Safe device tree updates for released product

Is there a standard way to safely update a device tree of a released product? I can safely upgrade a main application partition by toggling between two and validating if the upgrade was successful. But The device tree is always loaded from the kernel-dtb partition. If it gets corrupted or power loss, all the partitions that use this device tree are dead.

I’ve tried using an FDT line in extlinux.conf to support a different device tree for each application but this fails and is apparently no longer supported as of 28.1? I looked into it and it appears that cboot is making modifications to the device tree before passing it to u-boot. Could we get the source for the cboot device tree modifications so that we can also apply them in u-boot after we swap in our custom device tree?

The only other approach I can see is using the new “b” partitions in 28.2. While I can see the creation of many b side partitions, I can’t find any documentation on how to use these. Are they currently supported and is this considered the “safe” way to update a device tree?

FDT is not used in the newer releases where both TX1 and TX2 use the same rootfs. The only way I know of to update the DTB without issue even after a power loss during update is with the actual tool running on an x86_64 Linux PC and communicating over the micro-B USB connector of a recovery mode Jetson.

Unfortunately is not an option for our product. There is no micro-B USB and once in customers hands, physical access is not always possible.

We can rewrite the DTB partition which works, but that isn’t safe without a backup. And if the rewrite fails we can no longer boot into the application that does the rewrite.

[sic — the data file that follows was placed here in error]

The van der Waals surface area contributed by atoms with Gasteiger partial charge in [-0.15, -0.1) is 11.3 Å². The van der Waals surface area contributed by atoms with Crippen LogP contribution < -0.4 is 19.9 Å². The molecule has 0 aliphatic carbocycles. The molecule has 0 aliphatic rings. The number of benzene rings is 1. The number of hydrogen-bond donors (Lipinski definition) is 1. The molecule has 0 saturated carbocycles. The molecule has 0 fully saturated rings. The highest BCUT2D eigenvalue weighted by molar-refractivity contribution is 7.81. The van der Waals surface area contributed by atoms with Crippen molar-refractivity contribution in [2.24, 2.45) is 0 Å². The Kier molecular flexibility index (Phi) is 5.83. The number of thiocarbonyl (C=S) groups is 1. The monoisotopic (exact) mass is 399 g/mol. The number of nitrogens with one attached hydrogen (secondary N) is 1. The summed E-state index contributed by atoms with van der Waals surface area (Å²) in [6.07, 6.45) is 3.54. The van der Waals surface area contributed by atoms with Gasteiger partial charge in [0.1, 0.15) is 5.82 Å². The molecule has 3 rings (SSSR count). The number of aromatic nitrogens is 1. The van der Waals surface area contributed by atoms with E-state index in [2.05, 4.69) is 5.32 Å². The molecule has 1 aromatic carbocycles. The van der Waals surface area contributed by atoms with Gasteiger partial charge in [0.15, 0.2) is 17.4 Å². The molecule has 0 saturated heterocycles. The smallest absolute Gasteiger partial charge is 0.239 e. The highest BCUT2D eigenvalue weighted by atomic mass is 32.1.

FDT would work if cboot wasn’t mucking with the device tree. We have reverse engineered the modifications cboot applies but are not sure what some of them are or if they will be consistent with new SOMs going forward.

Unless you can alter eMMC without a running o/s no method will be safe. When in recovery mode the Jetson downloads the fastboot.bin file from the PC host for temporary use in RAM. It is fastboot which understands serial USB protocol and accepts the commands to flash a partition.

This is just a contrived example (there would be a serious amount of effort to get this working), but consider that if you were to place the fastboot.bin used during flash as a partition in the Jetson itself, and if fastboot were modified to automatically stream from something other than serial USB, you might stand a chance.

Imagine you are able to do this, and that fastboot always loads first, and that the bytes it streams in turn chain loads U-Boot should some magic byte sequence not be present…when you go to flash the dtb you would overwrite those magic bytes such that fastboot would default to stream a dtb from some other source…when the dtb flash is complete those magic bytes would be restored once to cause fastboot to chain load U-Boot instead of writing the DTB.